The very next song, 'Der Tod und das Madchen', only two short verses, the anxious maiden entreats Death, who beguiles her with an easeful death. Here the pianist has to set the atmosphere and Moore is always attentive, the rubato showing how closely they connected when performing. A beautiful performance.

I could go on.....and on. Lots of things to say about each song. It is a rewarding disc. No translations, but here is a site where they can be found.

http://www.recmusic.org/lieder/

Mike


« Last Edit: February 07, 2010, 12:20:46 AM by knight »
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Re: Schubert Lieder
« Reply #85 on: January 31, 2010, 08:33:06 AM »
As usual, you are a vocal information trove, Mike.  :) Thanks, again. I was using that site you linked just yesterday.

I'm sticking to single discs for lieder--no boxes; that way I can try out different singers.

Offline Gurn Blanston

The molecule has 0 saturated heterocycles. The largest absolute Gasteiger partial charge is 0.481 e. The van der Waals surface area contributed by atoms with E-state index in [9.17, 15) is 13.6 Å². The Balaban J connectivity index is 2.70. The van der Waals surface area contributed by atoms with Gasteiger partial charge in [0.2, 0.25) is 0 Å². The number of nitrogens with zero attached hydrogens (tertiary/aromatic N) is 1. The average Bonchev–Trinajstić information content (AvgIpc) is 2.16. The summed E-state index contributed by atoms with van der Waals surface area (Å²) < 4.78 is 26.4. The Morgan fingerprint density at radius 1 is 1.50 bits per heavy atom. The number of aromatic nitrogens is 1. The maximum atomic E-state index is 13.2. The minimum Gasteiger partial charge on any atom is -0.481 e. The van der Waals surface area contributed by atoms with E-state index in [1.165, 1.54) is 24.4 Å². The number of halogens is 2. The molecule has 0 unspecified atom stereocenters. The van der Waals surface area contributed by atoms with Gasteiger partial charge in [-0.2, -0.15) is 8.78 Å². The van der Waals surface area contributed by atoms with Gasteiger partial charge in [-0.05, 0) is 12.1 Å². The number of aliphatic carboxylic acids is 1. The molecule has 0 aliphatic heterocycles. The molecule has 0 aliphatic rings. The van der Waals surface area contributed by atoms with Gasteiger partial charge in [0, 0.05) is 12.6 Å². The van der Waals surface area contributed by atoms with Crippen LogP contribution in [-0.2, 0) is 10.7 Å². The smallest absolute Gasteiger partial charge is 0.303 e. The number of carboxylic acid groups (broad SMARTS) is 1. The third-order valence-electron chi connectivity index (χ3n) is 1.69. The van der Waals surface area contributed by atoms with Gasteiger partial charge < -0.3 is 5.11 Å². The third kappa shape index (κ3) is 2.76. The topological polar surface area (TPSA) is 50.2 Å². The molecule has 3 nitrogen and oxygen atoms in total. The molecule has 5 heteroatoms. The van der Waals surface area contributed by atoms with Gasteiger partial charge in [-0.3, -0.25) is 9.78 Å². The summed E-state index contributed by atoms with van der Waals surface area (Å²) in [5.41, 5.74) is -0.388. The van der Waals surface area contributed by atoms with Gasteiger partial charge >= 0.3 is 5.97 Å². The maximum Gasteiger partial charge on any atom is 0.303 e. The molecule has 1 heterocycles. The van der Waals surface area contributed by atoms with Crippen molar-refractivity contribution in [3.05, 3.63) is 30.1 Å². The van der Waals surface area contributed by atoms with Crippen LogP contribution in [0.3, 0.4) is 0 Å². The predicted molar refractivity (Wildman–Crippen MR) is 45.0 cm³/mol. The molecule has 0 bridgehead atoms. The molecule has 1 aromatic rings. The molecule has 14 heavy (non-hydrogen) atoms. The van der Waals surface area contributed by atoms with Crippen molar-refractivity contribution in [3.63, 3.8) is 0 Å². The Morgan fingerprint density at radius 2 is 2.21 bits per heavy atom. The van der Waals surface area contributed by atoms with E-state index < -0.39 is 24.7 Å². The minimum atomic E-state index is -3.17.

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Re: Schubert Lieder
« Reply #86 on: January 31, 2010, 08:40:48 AM »
As usual, you are a vocal information trove, Mike.  :) Thanks, again. I was using that site you linked just yesterday.

I'm sticking to single discs for lieder--no boxes; that way I can try out different singers.

That being the case, Dave, I strongly recommend this one...

The singing is outstanding and the accompaniment too. I am delighted with, and I think maybe you would be too. :)

8)

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MN Dave

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Re: Schubert Lieder
« Reply #87 on: January 31, 2010, 08:44:22 AM »